Russian Officials Tell Their Side of the Story


Russian figure skating officials denied knowledge of an alleged conspiracy to fix the pairs and ice dancing events at the Salt Lake City Olympics, denouncing what they called "the continuing campaign of groundless attacks on Russian figure skaters that has been unleashed in North America."

If anyone is to blame for the controversy surrounding the pairs event, judge Marina Sanaya said Thursday, it was American referee Ron Pfenning, who she said had pressured judges into favoring flawed performances by Canadians Jamie Sale and David Pelletier over superior performances by Russians Elena Berezhnaya and Anton Sikharulidze.

Alimzhan Tokhtakhunov, a reputed crime figure from Uzbekistan, was accused last week by U.S. authorities of orchestrating a vote-swapping scheme in which a French judge was supposed to vote for the Russian pair and a Russian judge was to vote for French ice dancers Marina Anissina and Gwendal Peizerat.

Tokhtakhunov was arrested last week in Italy, where police said he might have involved six ice dance judges in the plot. He has denied wrongdoing and said he would fight extradition to the U.S.

Berezhnaya and Sikharulidze won the pairs gold medal but Sale and Pelletier received duplicate medals after French judge Marie-Reine Le Gougne said she had been pressured to vote for the Russians. She later recanted, but she and Didier Gailhaguet, head of the French ice sports federation, were each suspended for three years and banned from the 2006 Winter Games.

Speaking during a news conference in Moscow, Sanaya said Pfenning instructed judges before the pairs short programs not to give the Russians scores higher than 5.8 in order to give others a chance to win. She also said the Canadians should have been penalized for exceeding the time limit for their routine, but Pfenning deliberately neglected to tell the judges about the infraction.

"In this case, we see the referee's favorable attitude to the pair from Canada," she said.

Pfenning, who said the FBI has asked to interview him later this month, disputed Sanaya's interpretation of events.

"From her perspective, she thinks it's truthful," he said. "If you go back, I never said not to give the Russians anything above a certain mark. I don't recall using the number 5.8. My recollection is [that] because some of the judges had asked me how to handle it--the third team was the former world champions [Berezhnaya and Sikharulidze]--I said something like, 'Keep in mind we use reflective marking and if someone comes out later and skates better, you have to give them a higher mark.'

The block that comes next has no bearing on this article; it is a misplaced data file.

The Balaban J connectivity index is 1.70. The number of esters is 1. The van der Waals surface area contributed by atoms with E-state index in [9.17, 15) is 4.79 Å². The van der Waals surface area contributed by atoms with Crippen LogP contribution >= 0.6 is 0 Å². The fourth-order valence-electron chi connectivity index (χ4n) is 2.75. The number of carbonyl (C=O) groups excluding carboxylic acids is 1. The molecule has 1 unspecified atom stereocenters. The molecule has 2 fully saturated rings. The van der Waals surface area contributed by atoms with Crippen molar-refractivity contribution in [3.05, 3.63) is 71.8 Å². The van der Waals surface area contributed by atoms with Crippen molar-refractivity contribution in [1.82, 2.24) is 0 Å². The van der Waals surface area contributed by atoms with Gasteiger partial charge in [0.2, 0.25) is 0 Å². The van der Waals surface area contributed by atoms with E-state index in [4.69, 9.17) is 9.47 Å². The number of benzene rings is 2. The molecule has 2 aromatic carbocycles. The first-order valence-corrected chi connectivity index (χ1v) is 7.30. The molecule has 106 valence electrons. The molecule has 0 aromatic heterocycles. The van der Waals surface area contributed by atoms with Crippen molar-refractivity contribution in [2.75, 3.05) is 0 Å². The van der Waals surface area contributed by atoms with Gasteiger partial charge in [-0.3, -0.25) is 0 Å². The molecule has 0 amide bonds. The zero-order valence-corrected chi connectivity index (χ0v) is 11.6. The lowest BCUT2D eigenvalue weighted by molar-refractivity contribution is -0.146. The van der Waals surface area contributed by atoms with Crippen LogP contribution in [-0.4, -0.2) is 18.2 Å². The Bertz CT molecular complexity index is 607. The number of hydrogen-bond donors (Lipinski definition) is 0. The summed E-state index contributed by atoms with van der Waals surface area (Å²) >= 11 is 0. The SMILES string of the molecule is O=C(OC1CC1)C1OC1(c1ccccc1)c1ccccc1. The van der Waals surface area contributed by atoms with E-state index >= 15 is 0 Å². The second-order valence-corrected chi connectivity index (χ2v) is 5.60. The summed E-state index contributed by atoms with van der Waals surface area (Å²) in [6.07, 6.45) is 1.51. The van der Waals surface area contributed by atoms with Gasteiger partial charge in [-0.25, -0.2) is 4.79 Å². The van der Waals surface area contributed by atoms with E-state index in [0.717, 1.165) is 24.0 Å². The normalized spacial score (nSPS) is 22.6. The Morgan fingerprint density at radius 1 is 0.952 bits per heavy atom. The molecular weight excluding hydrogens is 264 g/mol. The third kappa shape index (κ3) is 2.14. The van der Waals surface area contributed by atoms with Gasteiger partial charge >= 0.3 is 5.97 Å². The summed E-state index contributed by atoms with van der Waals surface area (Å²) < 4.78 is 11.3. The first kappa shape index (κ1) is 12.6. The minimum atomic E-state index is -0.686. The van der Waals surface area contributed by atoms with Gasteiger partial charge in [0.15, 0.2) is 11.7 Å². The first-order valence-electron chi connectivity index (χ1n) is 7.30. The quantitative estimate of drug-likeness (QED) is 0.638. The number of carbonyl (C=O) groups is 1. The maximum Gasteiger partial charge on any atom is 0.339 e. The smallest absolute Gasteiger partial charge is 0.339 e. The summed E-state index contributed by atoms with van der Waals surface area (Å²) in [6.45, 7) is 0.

"That's the way it goes in this sport. I wanted to make sure they didn't close the door [on rewarding a superb performance later].

"I remember the Canadians fell at the end of their program. They sort of took their final pose and the clock stopped and at that moment, it was not over 2 minutes 40 seconds. If it had been, I would have instructed the judges to make a deduction."

The International Skating Union said it isn't ignoring the charges against Tokhtakhunov, who has been linked by U.S. investigators to drug trafficking, illegal arms sales and dealing in stolen cars. But it said it can't begin looking into the matter until it receives "reasonable, verified and credible evidence" of his alleged activities. The ISU, however, is not a defendant in the case and has no legal standing to be included in formal mailings.

"Unlike government authorities, the ISU cannot subpoena persons or documents, tap into telephone calls, seize documents, mail, computers, computer discs or e-mail," it said in a press release. "If and when the ISU receives from Italian or U.S. authorities probative evidence establishing that persons within the jurisdiction of the ISU have engaged in improper conduct to influence the results of the Salt Lake City Winter Games, the ISU will immediately commence further disciplinary action."

Russian officials say they don't know Tokhtakhunov and that no member of the country's delegation was involved in a fix.

Also on Thursday, Italian police released more wiretapped conversations they say involved Tokhtakhunov and Anissina. In one excerpt, he allegedly told her, "The mess has begun! I think you are the last champion of the Olympic Games. I think that ice dancing will be banned."

However, Russian ice dance judge Alla Shekhovtseva, who ranked Russians Irina Lobacheva and Ilia Averbukh ahead of Anissina and Peizerat in the finale, said she had not been pressured to vote for the French duo and did not believe other judges had been so pressured.

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